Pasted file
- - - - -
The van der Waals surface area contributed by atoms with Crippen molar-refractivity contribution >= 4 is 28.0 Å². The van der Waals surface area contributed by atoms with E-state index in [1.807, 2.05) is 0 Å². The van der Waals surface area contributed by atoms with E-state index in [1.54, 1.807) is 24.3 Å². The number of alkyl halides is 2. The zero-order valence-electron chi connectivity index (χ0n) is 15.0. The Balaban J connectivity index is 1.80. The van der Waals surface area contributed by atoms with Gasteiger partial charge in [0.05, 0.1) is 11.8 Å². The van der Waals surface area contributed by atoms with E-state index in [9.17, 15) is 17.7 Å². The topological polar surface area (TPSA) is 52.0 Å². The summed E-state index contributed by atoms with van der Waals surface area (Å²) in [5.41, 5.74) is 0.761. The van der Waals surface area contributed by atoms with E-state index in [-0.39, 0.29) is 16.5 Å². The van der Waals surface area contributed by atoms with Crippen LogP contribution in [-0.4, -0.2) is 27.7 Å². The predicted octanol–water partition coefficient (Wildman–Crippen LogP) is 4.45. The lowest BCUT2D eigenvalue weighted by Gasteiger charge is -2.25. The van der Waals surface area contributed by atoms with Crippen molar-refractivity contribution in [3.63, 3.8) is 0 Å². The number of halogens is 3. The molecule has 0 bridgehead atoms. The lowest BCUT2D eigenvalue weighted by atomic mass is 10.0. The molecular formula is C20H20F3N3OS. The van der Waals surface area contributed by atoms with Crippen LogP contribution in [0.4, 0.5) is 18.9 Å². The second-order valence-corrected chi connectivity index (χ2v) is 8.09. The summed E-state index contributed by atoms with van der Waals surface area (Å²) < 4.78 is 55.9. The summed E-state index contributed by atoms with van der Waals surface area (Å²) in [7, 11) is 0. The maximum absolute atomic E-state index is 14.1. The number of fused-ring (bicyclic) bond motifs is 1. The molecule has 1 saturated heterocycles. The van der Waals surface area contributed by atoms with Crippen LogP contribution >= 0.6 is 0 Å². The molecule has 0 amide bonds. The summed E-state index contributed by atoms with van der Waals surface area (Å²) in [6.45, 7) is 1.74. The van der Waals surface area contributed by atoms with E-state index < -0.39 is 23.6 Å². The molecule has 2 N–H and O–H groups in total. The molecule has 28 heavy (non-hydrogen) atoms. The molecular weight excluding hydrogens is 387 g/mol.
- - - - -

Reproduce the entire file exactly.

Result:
The van der Waals surface area contributed by atoms with Crippen molar-refractivity contribution >= 4 is 28.0 Å². The van der Waals surface area contributed by atoms with E-state index in [1.807, 2.05) is 0 Å². The van der Waals surface area contributed by atoms with E-state index in [1.54, 1.807) is 24.3 Å². The number of alkyl halides is 2. The zero-order valence-electron chi connectivity index (χ0n) is 15.0. The Balaban J connectivity index is 1.80. The van der Waals surface area contributed by atoms with Gasteiger partial charge in [0.05, 0.1) is 11.8 Å². The van der Waals surface area contributed by atoms with E-state index in [9.17, 15) is 17.7 Å². The topological polar surface area (TPSA) is 52.0 Å². The summed E-state index contributed by atoms with van der Waals surface area (Å²) in [5.41, 5.74) is 0.761. The van der Waals surface area contributed by atoms with E-state index in [-0.39, 0.29) is 16.5 Å². The van der Waals surface area contributed by atoms with Crippen LogP contribution in [-0.4, -0.2) is 27.7 Å². The predicted octanol–water partition coefficient (Wildman–Crippen LogP) is 4.45. The lowest BCUT2D eigenvalue weighted by Gasteiger charge is -2.25. The van der Waals surface area contributed by atoms with Crippen molar-refractivity contribution in [3.63, 3.8) is 0 Å². The number of halogens is 3. The molecule has 0 bridgehead atoms. The lowest BCUT2D eigenvalue weighted by atomic mass is 10.0. The molecular formula is C20H20F3N3OS. The van der Waals surface area contributed by atoms with Crippen LogP contribution in [0.4, 0.5) is 18.9 Å². The second-order valence-corrected chi connectivity index (χ2v) is 8.09. The summed E-state index contributed by atoms with van der Waals surface area (Å²) < 4.78 is 55.9. The summed E-state index contributed by atoms with van der Waals surface area (Å²) in [7, 11) is 0. The maximum absolute atomic E-state index is 14.1. The number of fused-ring (bicyclic) bond motifs is 1. The molecule has 1 saturated heterocycles. The van der Waals surface area contributed by atoms with Crippen LogP contribution >= 0.6 is 0 Å². The molecule has 0 amide bonds. The summed E-state index contributed by atoms with van der Waals surface area (Å²) in [6.45, 7) is 1.74. The van der Waals surface area contributed by atoms with E-state index < -0.39 is 23.6 Å². The molecule has 2 N–H and O–H groups in total. The molecule has 28 heavy (non-hydrogen) atoms. The molecular weight excluding hydrogens is 387 g/mol.